Time – 10-15 minutes.
# Players – 2-4 players and plays well with all player counts.
Setup – Fast. Shuffle, deal and go.
Box – Small. Depending on the version, it might be a little bag holding the cards and tokens.
Fun – Very fun game and easy to teach but some may have an issue getting past the theme.

Flip City – A deck-builder with double-sided cards. Each turn, players buy new building cards or opt to develop an owned card, flipping it over to the other side and changing its abilities. Brings some fresh play mechanics to the small deck-builder genre.

Time – About 15 minutes per player (i.e. 45 minutes for 3 players)
# Players – 2-4 players.
Setup – About 3 minutes.
Box – Small.
Fun – It’s a challenging game and I think it’s a lot of fun. AP players may not be able to finish this one in a lunch-hour.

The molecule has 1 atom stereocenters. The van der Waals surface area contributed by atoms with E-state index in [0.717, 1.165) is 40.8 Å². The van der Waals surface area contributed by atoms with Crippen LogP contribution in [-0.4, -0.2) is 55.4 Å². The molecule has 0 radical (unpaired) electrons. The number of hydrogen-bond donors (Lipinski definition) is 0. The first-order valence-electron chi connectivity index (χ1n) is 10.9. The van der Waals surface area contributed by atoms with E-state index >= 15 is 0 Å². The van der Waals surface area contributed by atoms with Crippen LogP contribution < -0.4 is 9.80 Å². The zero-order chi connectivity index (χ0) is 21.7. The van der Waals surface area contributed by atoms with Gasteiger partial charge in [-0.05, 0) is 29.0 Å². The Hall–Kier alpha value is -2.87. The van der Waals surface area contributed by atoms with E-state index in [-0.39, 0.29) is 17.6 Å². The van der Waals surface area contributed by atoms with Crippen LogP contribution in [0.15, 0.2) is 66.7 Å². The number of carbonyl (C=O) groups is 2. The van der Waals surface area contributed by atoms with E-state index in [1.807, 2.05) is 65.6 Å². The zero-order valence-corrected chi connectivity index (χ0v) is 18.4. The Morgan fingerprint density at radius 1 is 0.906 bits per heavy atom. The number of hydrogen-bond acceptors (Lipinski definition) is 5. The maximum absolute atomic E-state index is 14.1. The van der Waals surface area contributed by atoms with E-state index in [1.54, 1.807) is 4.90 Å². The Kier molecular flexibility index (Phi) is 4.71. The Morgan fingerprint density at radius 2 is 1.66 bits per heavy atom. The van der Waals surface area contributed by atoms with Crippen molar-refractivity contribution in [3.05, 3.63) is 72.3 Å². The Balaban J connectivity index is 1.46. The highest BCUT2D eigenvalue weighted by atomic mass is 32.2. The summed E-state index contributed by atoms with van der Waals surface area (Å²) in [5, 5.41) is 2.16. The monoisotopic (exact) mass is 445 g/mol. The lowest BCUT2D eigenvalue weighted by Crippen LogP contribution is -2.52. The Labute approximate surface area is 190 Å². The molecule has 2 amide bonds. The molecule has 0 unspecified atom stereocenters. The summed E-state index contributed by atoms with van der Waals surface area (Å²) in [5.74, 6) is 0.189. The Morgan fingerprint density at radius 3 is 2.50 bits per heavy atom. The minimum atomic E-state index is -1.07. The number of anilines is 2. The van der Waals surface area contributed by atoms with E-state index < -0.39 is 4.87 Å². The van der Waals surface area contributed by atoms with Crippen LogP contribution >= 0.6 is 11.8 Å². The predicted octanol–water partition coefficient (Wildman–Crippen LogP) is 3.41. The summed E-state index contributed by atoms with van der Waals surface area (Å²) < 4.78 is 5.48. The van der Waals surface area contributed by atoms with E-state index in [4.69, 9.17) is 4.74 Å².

Tides of Time – A card drafting game for two players with pass and play and an interesting scoring mechanic. There are only 18 cards in the game but each is unique, so it will take a play or two to familiarize yourselves with them.

Time – 10-15 minutes
# Players – 2
Setup – Fast. Shuffle, deal and go.
Box – Small.
Fun – Once we knew the cards in the game, it was engaging and fun. There is more to this one than initial plays indicated.

The King is Dead – King Arthur is dead. Players are members of King Arthur’s court and are playing influence to a map of Britannia in an effort to gain influence and use their power to benefit the factions and determine who the next king will be. A smart little diplomatic, area-control game.

Time – 30 – 50 minutes
# Players – 2-4
Setup – Sets up in about 3 minutes.
Box – Full size – larger than I would prefer for a lunchtime game.
Fun – The game is dry and strategic, with interesting choices to make and scoring usually being close.